Gnetophytes (Class Gnetopsida) are a very perplexing group of plants. Gnetopsida only consist of three genera, which are highly variable in their overall morphology and distribution. Perhaps the strangest plant on the planet is the welwitschia (Welwitschia mirabilis). It is considered a living fossil with a very strange growth habit. Following germination, the two cotyledons (seed leaves) give rise to two true leaves. Those leaves continue to grow throughout the life of the plant reaching upwards of 6 meters, and no new leaves are produced.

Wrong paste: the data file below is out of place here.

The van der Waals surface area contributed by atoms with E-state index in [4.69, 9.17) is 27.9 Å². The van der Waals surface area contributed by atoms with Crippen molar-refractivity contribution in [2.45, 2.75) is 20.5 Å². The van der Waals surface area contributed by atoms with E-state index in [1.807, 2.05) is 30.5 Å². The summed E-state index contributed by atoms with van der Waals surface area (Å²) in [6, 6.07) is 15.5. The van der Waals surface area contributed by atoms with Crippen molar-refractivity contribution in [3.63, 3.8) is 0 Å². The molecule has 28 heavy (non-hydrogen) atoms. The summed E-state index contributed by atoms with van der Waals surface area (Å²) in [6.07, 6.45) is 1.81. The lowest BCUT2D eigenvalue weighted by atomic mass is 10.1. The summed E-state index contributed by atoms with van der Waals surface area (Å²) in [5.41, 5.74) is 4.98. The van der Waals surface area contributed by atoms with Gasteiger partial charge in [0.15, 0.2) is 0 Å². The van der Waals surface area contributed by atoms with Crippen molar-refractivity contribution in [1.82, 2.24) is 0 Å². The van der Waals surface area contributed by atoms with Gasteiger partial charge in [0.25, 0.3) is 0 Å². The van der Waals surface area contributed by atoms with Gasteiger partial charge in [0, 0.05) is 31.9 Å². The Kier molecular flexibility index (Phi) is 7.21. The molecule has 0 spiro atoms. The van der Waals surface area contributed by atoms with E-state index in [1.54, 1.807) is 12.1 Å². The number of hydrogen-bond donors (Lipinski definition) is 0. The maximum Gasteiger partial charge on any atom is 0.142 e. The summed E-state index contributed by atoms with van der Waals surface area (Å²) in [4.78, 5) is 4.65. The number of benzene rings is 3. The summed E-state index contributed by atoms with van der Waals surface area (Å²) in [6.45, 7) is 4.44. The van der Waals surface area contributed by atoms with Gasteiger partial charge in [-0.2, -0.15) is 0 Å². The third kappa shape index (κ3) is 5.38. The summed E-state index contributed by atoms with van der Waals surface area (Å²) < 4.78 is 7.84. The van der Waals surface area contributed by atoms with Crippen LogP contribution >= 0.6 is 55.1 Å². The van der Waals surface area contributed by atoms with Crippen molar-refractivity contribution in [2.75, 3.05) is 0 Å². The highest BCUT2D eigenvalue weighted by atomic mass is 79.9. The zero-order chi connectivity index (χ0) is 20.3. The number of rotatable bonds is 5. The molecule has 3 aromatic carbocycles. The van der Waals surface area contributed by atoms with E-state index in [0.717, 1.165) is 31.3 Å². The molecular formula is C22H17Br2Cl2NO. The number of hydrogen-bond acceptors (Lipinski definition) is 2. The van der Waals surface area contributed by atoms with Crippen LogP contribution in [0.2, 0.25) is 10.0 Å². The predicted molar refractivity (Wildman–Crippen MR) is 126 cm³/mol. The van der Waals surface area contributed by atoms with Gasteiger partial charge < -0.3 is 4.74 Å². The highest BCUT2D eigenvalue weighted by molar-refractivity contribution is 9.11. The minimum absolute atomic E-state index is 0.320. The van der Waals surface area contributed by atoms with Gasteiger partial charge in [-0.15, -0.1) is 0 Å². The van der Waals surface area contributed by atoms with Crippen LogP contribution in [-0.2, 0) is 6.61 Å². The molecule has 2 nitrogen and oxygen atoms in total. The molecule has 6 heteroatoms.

Unlike all other gymnosperms, gnetophytes have vessel elements. Vessel elements are vascular tissue that are much more efficient at transporting water than tracheids. While all vascular plants have tracheids, only gnetophytes and flowering plants (Angiosperms) have vessel elements. This similarity in morphology led early botanists to assume that flowering plants are all descendants of gnetophytes. Also similar to flowering plants, some species of gnetophytes (i.e. welwitschia) are pollinated by insects attracted to nectar in the male and female strobili. All other gymnosperms are wind-pollinated. However, modern genetic analysis suggests that gnetophytes are not closely related to angiosperms, regardless of these morphological and ecological relationships.